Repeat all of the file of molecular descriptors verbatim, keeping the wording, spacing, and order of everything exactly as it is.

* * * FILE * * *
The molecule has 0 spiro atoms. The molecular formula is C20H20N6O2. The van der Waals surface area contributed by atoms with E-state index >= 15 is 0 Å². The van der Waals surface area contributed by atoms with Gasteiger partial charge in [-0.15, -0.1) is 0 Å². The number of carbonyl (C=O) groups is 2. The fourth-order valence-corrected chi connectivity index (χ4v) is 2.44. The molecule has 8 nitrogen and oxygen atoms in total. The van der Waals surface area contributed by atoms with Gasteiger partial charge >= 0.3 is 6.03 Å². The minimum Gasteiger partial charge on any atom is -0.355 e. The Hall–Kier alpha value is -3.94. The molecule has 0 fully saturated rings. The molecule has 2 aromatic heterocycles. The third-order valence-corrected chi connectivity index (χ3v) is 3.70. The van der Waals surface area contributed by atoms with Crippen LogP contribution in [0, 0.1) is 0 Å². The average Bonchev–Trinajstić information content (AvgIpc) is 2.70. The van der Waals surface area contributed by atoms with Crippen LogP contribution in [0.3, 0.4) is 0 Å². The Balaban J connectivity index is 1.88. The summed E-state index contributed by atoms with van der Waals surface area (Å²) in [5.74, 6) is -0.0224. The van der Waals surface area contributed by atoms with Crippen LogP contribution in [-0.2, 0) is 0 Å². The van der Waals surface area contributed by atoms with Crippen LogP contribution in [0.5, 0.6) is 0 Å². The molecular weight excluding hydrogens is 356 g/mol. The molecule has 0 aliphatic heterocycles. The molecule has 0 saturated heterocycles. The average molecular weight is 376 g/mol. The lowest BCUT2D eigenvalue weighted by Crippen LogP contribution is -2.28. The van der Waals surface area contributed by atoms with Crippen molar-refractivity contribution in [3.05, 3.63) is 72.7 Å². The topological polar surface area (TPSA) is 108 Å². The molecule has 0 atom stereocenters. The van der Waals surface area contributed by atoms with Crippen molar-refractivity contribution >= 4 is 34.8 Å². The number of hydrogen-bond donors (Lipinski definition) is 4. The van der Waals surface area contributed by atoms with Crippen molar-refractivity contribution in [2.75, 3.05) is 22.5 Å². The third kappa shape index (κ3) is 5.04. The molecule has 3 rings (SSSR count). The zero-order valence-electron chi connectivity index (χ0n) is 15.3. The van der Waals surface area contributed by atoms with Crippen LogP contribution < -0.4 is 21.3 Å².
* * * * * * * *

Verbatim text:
The molecule has 0 spiro atoms. The molecular formula is C20H20N6O2. The van der Waals surface area contributed by atoms with E-state index >= 15 is 0 Å². The van der Waals surface area contributed by atoms with Gasteiger partial charge in [-0.15, -0.1) is 0 Å². The number of carbonyl (C=O) groups is 2. The fourth-order valence-corrected chi connectivity index (χ4v) is 2.44. The molecule has 8 nitrogen and oxygen atoms in total. The van der Waals surface area contributed by atoms with Gasteiger partial charge >= 0.3 is 6.03 Å². The minimum Gasteiger partial charge on any atom is -0.355 e. The Hall–Kier alpha value is -3.94. The molecule has 0 fully saturated rings. The molecule has 2 aromatic heterocycles. The third-order valence-corrected chi connectivity index (χ3v) is 3.70. The van der Waals surface area contributed by atoms with Crippen LogP contribution in [0, 0.1) is 0 Å². The average Bonchev–Trinajstić information content (AvgIpc) is 2.70. The van der Waals surface area contributed by atoms with Crippen LogP contribution in [0.3, 0.4) is 0 Å². The Balaban J connectivity index is 1.88. The summed E-state index contributed by atoms with van der Waals surface area (Å²) in [5.74, 6) is -0.0224. The van der Waals surface area contributed by atoms with Crippen LogP contribution in [-0.2, 0) is 0 Å². The van der Waals surface area contributed by atoms with Crippen LogP contribution in [0.5, 0.6) is 0 Å². The molecular weight excluding hydrogens is 356 g/mol. The molecule has 0 aliphatic heterocycles. The molecule has 0 saturated heterocycles. The average molecular weight is 376 g/mol. The lowest BCUT2D eigenvalue weighted by Crippen LogP contribution is -2.28. The van der Waals surface area contributed by atoms with Crippen molar-refractivity contribution in [3.05, 3.63) is 72.7 Å². The topological polar surface area (TPSA) is 108 Å². The molecule has 0 atom stereocenters. The van der Waals surface area contributed by atoms with Crippen molar-refractivity contribution >= 4 is 34.8 Å². The number of hydrogen-bond donors (Lipinski definition) is 4. The van der Waals surface area contributed by atoms with Crippen molar-refractivity contribution in [2.75, 3.05) is 22.5 Å². The third kappa shape index (κ3) is 5.04. The molecule has 3 rings (SSSR count). The zero-order valence-electron chi connectivity index (χ0n) is 15.3. The van der Waals surface area contributed by atoms with Crippen LogP contribution < -0.4 is 21.3 Å².